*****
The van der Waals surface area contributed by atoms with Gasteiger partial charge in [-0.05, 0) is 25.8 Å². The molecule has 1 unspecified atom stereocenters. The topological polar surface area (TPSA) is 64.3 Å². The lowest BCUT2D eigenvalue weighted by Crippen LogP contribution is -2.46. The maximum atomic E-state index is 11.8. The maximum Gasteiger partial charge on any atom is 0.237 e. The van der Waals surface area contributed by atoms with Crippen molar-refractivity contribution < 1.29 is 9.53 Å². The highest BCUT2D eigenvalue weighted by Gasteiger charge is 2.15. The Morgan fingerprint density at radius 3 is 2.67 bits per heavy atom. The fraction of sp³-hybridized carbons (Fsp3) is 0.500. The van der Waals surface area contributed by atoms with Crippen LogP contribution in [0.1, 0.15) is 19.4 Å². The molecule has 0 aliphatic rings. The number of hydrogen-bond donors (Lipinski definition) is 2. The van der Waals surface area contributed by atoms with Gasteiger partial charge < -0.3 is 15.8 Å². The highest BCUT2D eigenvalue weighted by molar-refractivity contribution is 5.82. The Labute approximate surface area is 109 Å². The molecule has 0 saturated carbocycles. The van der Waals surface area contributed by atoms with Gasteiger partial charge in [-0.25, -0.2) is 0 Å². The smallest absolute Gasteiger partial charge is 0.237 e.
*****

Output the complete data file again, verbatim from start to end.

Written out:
The van der Waals surface area contributed by atoms with Gasteiger partial charge in [-0.05, 0) is 25.8 Å². The molecule has 1 unspecified atom stereocenters. The topological polar surface area (TPSA) is 64.3 Å². The lowest BCUT2D eigenvalue weighted by Crippen LogP contribution is -2.46. The maximum atomic E-state index is 11.8. The maximum Gasteiger partial charge on any atom is 0.237 e. The van der Waals surface area contributed by atoms with Crippen molar-refractivity contribution < 1.29 is 9.53 Å². The highest BCUT2D eigenvalue weighted by Gasteiger charge is 2.15. The Morgan fingerprint density at radius 3 is 2.67 bits per heavy atom. The fraction of sp³-hybridized carbons (Fsp3) is 0.500. The van der Waals surface area contributed by atoms with Crippen LogP contribution in [0.1, 0.15) is 19.4 Å². The molecule has 0 aliphatic rings. The number of hydrogen-bond donors (Lipinski definition) is 2. The van der Waals surface area contributed by atoms with Gasteiger partial charge < -0.3 is 15.8 Å². The highest BCUT2D eigenvalue weighted by molar-refractivity contribution is 5.82. The Labute approximate surface area is 109 Å². The molecule has 0 saturated carbocycles. The van der Waals surface area contributed by atoms with Gasteiger partial charge in [-0.25, -0.2) is 0 Å². The smallest absolute Gasteiger partial charge is 0.237 e.